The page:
Ann Stafford watched the weather radar diligently on the night of Sunday, July 12, and she could see a storm covering the map over Wisconsin.
But the Duluth, MN, mom wasn’t concerned about herself. Her son Michael was away with her husband, Paul, on a Boy Scouts camping trip — the annual one for Troop 9 at the Tomahawk Scout Reservation Camp in northern Wisconsin.
Although the camp had shelter, the tents the Scouts had set up were completely soaked. Tarps that campers had placed on the floor of the tents to stop moisture from breaking through were also ruined by the sudden downpour, which lasted from about 11 p.m. to 1 a.m..
So Stafford and other parents banded together with dry supplies for their young campers and chaperones, sending new sleeping bags, tents, and other essentials for the trip through the Glen Avon Church. Those supplies were then dropped off on Monday.
Parents also brought down treats in plastic containers and camping coolers for the scouts to enjoy. Thankfully, although a bit sleepy, the campers were still alert due to the late-night excitement.
“It’s always a good idea to bring spare high energy food and snacks that will not perish easily, as most coolers with fresh food only last a few days,” says Paul Kabalin, President, Engel Coolers. “Energy bars, dried fruit, nuts and other individually packaged foods can be a life saver during a natural disaster.”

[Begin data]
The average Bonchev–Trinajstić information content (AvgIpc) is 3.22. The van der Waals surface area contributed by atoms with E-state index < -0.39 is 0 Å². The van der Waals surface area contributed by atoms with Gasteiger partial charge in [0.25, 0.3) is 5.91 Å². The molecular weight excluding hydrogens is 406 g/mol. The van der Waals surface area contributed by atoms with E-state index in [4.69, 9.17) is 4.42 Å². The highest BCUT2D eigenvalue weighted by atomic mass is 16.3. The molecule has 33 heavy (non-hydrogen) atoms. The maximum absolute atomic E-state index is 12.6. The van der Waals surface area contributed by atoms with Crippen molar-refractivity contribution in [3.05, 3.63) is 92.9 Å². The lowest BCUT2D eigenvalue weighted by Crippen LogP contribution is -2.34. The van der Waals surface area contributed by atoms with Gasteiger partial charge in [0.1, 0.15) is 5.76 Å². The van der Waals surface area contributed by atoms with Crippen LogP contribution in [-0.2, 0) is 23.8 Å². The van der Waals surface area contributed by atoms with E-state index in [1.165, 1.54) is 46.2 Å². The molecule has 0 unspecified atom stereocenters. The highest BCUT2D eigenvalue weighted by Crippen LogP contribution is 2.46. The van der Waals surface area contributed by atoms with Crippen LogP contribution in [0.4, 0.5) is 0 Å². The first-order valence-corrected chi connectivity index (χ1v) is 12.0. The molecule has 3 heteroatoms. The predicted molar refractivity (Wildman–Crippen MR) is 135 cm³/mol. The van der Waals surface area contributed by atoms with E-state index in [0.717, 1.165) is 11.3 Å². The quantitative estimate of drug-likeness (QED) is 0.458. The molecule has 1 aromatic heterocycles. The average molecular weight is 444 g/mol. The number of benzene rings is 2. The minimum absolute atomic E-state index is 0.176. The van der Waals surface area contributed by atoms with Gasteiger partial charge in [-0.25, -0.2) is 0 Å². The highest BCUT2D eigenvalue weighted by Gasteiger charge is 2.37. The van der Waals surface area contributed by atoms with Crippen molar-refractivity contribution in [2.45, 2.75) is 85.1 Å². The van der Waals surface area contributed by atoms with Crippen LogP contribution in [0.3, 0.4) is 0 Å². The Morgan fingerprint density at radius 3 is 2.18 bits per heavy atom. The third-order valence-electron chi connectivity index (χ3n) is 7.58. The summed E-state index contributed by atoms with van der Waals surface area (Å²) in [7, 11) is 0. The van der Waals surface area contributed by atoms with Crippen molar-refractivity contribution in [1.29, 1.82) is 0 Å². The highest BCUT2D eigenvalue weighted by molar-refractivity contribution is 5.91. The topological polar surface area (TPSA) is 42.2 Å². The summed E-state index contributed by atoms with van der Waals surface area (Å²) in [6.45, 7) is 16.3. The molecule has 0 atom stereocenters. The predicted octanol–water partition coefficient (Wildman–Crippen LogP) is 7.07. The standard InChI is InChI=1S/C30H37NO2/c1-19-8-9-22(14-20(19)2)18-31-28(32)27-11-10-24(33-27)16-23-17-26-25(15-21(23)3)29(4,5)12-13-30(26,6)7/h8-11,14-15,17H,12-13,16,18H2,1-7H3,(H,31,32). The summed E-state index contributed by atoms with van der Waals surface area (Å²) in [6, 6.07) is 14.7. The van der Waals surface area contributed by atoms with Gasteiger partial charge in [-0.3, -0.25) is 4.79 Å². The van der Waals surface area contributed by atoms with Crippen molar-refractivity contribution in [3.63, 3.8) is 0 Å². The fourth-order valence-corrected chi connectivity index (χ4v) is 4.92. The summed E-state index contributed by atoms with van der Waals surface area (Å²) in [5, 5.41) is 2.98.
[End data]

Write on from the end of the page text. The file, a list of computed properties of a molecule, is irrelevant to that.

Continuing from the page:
Due to the national parks and other scenic campgrounds found throughout United States, camping has remained a national pastime for many years. In 2012, 38 million Americans total took camping trips, and that number increases every year.
However, some Boy Scout troops are noticing that there are fewer and fewer members interested in camping each year, especially in Wisconsin. That lack of interest is shutting down the LeFeber Northwoods Camps and the Robert S. Lyle Scout Reservation.
Five years ago, around 1,200 Boy Scout campers visited the two north Wisconsin camps for their annual trips. Now, however, the Milwaukee area Boy Scouts have chosen to close them because they see half the amount of campers that they used to.
Part of the issue, however, stems from the facilities themselves — there are no dining halls. In order to improve the camp, it would cost $310,750 just for maintenance and $6.6 million to upgrade it to a premier facility.
The camps will close at the end of July. The Tomahawk Scout Reservation Camp, however, remains open.